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Korean Journal of Metals and Materials > Volume 56(9); 2018 > Article
Park, Yoo, and Lee: Characteristics of Electroless Sn Plating Electrolyte using a Choline Chloride-Based Ionic Liquid


In the present study, a choline chloride(ChCl)-based ionic liquid(IL) was used as an electrolyte to confirm the characteristics of electroless tin plating. The effect of the type of additive and reducing agent, as well as the addition of complexing agent and water, on the properties of the ChCl-based IL, including the freezing point, viscosity, conductivity, open circuit potential, and plating thickness, was investigated. The results showed that the crystallization temperature was 25°C when the ChCl-thiourea molar ratio was 1:1, and it decreased to 10°C upon adding the additive, while the conductivity increased and viscosity decreased. Dimethylthiourea was added to promote the electroless plating reaction. Electrolytic tin plating was performed at 70°C using ChCl-thiourea-based IL as the electrolyte. The thickness of the tin-plated layer was 1.5 μm when malonic acid and dimethylthiourea were used. The addition of a small amount of water increased the plating speed and thickness, and the maximum thickness of 2 μm for the tin-plated layer was obtained after 30 min. These characteristics demonstrate the potential applications of these environmentally friendly electrolytes for fast, thick, and dense electroless tin plating using ILs at low temperatures.


The presence of lead both in electronic components and in automotive electronics not only induces skin disease and various types of cancer, but can also cause serious global environmental pollution. Indeed, the Restriction of Hazardous Substances Directive RoHS(Restriction of Hazardous Substances) originating from the European Union (EU) prohibits the use of six harmful substances in electronic components, of which lead is given as one example. As such, to replace lead in such components, the development of environmentally friendly tin plating techniques is required. To date, electroless tin plating technology has been applied to many industrial fields, including in the production of semiconductor packaging, printed circuit boards, and other electrical components. Thus, the development of this technique has received growing interest in recent years.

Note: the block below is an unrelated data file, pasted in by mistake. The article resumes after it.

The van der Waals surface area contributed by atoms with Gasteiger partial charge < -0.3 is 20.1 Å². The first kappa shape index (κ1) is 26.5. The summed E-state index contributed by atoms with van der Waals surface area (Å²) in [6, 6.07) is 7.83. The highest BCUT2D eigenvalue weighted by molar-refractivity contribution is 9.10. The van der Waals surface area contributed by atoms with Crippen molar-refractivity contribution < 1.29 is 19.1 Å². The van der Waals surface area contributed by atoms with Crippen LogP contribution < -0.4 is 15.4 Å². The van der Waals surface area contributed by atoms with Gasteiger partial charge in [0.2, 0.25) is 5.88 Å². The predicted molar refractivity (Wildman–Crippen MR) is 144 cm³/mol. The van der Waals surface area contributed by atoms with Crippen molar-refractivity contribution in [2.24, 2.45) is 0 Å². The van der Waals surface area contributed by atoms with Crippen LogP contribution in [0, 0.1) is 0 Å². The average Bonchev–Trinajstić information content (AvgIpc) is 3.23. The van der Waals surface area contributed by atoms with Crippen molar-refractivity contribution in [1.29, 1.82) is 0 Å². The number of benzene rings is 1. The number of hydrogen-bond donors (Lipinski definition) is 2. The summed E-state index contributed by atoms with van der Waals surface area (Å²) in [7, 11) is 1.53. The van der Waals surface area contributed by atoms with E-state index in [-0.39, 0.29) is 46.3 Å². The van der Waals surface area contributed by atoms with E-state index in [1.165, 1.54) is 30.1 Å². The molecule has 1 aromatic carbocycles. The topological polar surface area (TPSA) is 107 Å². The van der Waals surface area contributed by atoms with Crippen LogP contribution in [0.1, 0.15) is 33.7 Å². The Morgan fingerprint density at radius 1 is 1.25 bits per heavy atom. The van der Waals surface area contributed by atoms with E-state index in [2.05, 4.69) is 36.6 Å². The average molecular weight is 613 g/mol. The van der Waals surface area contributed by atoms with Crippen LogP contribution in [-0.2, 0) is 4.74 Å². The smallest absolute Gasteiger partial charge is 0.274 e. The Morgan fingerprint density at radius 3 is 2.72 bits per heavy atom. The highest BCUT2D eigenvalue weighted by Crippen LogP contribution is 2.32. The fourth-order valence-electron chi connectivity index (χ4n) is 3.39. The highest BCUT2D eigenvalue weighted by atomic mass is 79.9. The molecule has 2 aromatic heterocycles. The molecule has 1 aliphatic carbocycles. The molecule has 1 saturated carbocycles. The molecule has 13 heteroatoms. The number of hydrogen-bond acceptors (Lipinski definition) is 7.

Printed circuit boards (PCBs) and package substrates have become increasingly smaller and denser. Accordingly, substitution plating such as electroless tin which can be finely treated is widely used in the precision industry. Despite the many advantages of displacement plating, low plating thicknesses (0.7-1.0 microns) were a problem. Therefore, this study was studied to solve this problem.
Electroless plating refers to a reaction in which the oxidation of a reducing agent and the reduction of metal ions occur simultaneously on the surface. In this process, the electrolyte tends to contain a reducing agent, a complexing agent, a surfactant, a pH adjuster, and a stabilizer [1,2]. Electroless tin plating can be carried out under either or acidic or alkaline conditions. The use of alkaline conditions results in the formation of a Sn layer by disproportionation, while under acidic conditions, the Sn is deposited by a displacement reaction that forms a Cu-thiourea complex. Currently, the most well-known electroless tin plating technique involves the displacement of Cu by Sn in a Snthiourea acidic bath. Indeed, this technique has received significant attention due to its ability to form uniform surfaces, and to achieve successful plating even at low temperatures [3,4].